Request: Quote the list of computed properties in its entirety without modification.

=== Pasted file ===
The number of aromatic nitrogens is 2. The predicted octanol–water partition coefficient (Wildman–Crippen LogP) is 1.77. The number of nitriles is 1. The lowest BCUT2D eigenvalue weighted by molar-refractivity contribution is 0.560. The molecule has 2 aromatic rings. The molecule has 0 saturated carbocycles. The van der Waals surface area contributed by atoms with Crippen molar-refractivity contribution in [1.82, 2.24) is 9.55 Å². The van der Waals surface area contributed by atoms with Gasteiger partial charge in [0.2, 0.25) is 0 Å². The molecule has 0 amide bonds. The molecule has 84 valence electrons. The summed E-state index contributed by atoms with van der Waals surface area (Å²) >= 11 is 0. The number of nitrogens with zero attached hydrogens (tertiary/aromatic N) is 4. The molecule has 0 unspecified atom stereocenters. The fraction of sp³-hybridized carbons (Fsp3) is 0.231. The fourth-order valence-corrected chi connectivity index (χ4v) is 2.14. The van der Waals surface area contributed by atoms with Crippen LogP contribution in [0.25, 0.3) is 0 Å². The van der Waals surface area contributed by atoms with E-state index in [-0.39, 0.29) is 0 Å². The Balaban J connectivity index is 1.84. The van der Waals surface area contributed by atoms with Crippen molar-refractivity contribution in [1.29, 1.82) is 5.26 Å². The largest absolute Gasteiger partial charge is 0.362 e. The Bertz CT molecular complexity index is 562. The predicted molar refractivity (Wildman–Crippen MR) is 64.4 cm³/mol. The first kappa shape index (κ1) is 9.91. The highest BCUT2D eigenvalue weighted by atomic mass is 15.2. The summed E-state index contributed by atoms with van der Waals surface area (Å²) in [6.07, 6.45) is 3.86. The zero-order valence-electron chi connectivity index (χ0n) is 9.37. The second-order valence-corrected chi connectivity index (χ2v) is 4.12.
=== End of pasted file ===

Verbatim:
The number of aromatic nitrogens is 2. The predicted octanol–water partition coefficient (Wildman–Crippen LogP) is 1.77. The number of nitriles is 1. The lowest BCUT2D eigenvalue weighted by molar-refractivity contribution is 0.560. The molecule has 2 aromatic rings. The molecule has 0 saturated carbocycles. The van der Waals surface area contributed by atoms with Crippen molar-refractivity contribution in [1.82, 2.24) is 9.55 Å². The van der Waals surface area contributed by atoms with Gasteiger partial charge in [0.2, 0.25) is 0 Å². The molecule has 0 amide bonds. The molecule has 84 valence electrons. The summed E-state index contributed by atoms with van der Waals surface area (Å²) >= 11 is 0. The number of nitrogens with zero attached hydrogens (tertiary/aromatic N) is 4. The molecule has 0 unspecified atom stereocenters. The fraction of sp³-hybridized carbons (Fsp3) is 0.231. The fourth-order valence-corrected chi connectivity index (χ4v) is 2.14. The van der Waals surface area contributed by atoms with Crippen LogP contribution in [0.25, 0.3) is 0 Å². The van der Waals surface area contributed by atoms with E-state index in [-0.39, 0.29) is 0 Å². The Balaban J connectivity index is 1.84. The van der Waals surface area contributed by atoms with Crippen molar-refractivity contribution in [1.29, 1.82) is 5.26 Å². The largest absolute Gasteiger partial charge is 0.362 e. The Bertz CT molecular complexity index is 562. The predicted molar refractivity (Wildman–Crippen MR) is 64.4 cm³/mol. The first kappa shape index (κ1) is 9.91. The highest BCUT2D eigenvalue weighted by atomic mass is 15.2. The summed E-state index contributed by atoms with van der Waals surface area (Å²) in [6.07, 6.45) is 3.86. The zero-order valence-electron chi connectivity index (χ0n) is 9.37. The second-order valence-corrected chi connectivity index (χ2v) is 4.12.